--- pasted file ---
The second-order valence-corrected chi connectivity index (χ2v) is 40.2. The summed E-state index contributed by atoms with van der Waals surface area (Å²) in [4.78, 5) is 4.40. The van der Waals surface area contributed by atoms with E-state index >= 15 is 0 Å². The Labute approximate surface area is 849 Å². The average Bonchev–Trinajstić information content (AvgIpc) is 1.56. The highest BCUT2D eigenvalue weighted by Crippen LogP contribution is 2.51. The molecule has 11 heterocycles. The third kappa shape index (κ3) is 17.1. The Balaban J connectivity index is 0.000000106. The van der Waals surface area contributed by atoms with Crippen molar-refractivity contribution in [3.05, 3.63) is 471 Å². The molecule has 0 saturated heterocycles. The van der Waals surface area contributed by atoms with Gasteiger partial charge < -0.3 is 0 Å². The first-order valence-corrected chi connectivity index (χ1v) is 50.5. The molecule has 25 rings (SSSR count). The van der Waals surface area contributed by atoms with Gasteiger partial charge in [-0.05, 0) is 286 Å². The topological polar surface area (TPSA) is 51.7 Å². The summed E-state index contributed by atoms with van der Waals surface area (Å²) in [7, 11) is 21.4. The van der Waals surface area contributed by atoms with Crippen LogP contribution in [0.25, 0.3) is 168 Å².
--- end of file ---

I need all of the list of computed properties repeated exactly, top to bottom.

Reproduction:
The second-order valence-corrected chi connectivity index (χ2v) is 40.2. The summed E-state index contributed by atoms with van der Waals surface area (Å²) in [4.78, 5) is 4.40. The van der Waals surface area contributed by atoms with E-state index >= 15 is 0 Å². The Labute approximate surface area is 849 Å². The average Bonchev–Trinajstić information content (AvgIpc) is 1.56. The highest BCUT2D eigenvalue weighted by Crippen LogP contribution is 2.51. The molecule has 11 heterocycles. The third kappa shape index (κ3) is 17.1. The Balaban J connectivity index is 0.000000106. The van der Waals surface area contributed by atoms with Crippen molar-refractivity contribution in [3.05, 3.63) is 471 Å². The molecule has 0 saturated heterocycles. The van der Waals surface area contributed by atoms with Gasteiger partial charge < -0.3 is 0 Å². The first-order valence-corrected chi connectivity index (χ1v) is 50.5. The molecule has 25 rings (SSSR count). The van der Waals surface area contributed by atoms with Gasteiger partial charge in [-0.05, 0) is 286 Å². The topological polar surface area (TPSA) is 51.7 Å². The summed E-state index contributed by atoms with van der Waals surface area (Å²) in [7, 11) is 21.4. The van der Waals surface area contributed by atoms with Crippen LogP contribution in [0.25, 0.3) is 168 Å².